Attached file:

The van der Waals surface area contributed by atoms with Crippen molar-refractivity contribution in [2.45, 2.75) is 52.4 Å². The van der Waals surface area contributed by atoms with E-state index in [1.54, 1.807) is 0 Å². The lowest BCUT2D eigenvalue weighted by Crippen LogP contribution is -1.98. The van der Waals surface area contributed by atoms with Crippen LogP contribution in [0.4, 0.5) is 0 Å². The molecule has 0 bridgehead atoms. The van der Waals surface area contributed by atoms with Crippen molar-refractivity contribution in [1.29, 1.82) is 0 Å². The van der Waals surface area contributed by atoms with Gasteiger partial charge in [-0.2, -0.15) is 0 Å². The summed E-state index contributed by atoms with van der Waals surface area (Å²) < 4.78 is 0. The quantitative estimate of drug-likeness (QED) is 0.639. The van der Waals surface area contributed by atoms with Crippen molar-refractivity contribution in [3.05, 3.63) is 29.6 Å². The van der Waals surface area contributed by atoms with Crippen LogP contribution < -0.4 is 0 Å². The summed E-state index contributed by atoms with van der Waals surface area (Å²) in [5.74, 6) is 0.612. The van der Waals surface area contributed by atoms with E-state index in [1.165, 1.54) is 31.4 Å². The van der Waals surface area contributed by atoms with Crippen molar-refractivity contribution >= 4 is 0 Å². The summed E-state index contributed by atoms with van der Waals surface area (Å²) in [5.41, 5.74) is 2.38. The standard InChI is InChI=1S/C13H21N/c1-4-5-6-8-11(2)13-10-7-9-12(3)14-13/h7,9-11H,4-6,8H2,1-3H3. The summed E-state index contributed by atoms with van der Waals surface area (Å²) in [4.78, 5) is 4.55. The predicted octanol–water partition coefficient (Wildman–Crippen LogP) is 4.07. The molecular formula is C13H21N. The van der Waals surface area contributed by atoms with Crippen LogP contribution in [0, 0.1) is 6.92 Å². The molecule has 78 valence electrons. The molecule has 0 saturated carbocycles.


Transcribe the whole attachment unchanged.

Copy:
The van der Waals surface area contributed by atoms with Crippen molar-refractivity contribution in [2.45, 2.75) is 52.4 Å². The van der Waals surface area contributed by atoms with E-state index in [1.54, 1.807) is 0 Å². The lowest BCUT2D eigenvalue weighted by Crippen LogP contribution is -1.98. The van der Waals surface area contributed by atoms with Crippen LogP contribution in [0.4, 0.5) is 0 Å². The molecule has 0 bridgehead atoms. The van der Waals surface area contributed by atoms with Crippen molar-refractivity contribution in [1.29, 1.82) is 0 Å². The van der Waals surface area contributed by atoms with Gasteiger partial charge in [-0.2, -0.15) is 0 Å². The summed E-state index contributed by atoms with van der Waals surface area (Å²) < 4.78 is 0. The quantitative estimate of drug-likeness (QED) is 0.639. The van der Waals surface area contributed by atoms with Crippen molar-refractivity contribution in [3.05, 3.63) is 29.6 Å². The van der Waals surface area contributed by atoms with Crippen LogP contribution < -0.4 is 0 Å². The summed E-state index contributed by atoms with van der Waals surface area (Å²) in [5.74, 6) is 0.612. The van der Waals surface area contributed by atoms with E-state index in [1.165, 1.54) is 31.4 Å². The van der Waals surface area contributed by atoms with Crippen molar-refractivity contribution >= 4 is 0 Å². The summed E-state index contributed by atoms with van der Waals surface area (Å²) in [5.41, 5.74) is 2.38. The standard InChI is InChI=1S/C13H21N/c1-4-5-6-8-11(2)13-10-7-9-12(3)14-13/h7,9-11H,4-6,8H2,1-3H3. The summed E-state index contributed by atoms with van der Waals surface area (Å²) in [4.78, 5) is 4.55. The predicted octanol–water partition coefficient (Wildman–Crippen LogP) is 4.07. The molecular formula is C13H21N. The van der Waals surface area contributed by atoms with Crippen LogP contribution in [0, 0.1) is 6.92 Å². The molecule has 78 valence electrons. The molecule has 0 saturated carbocycles.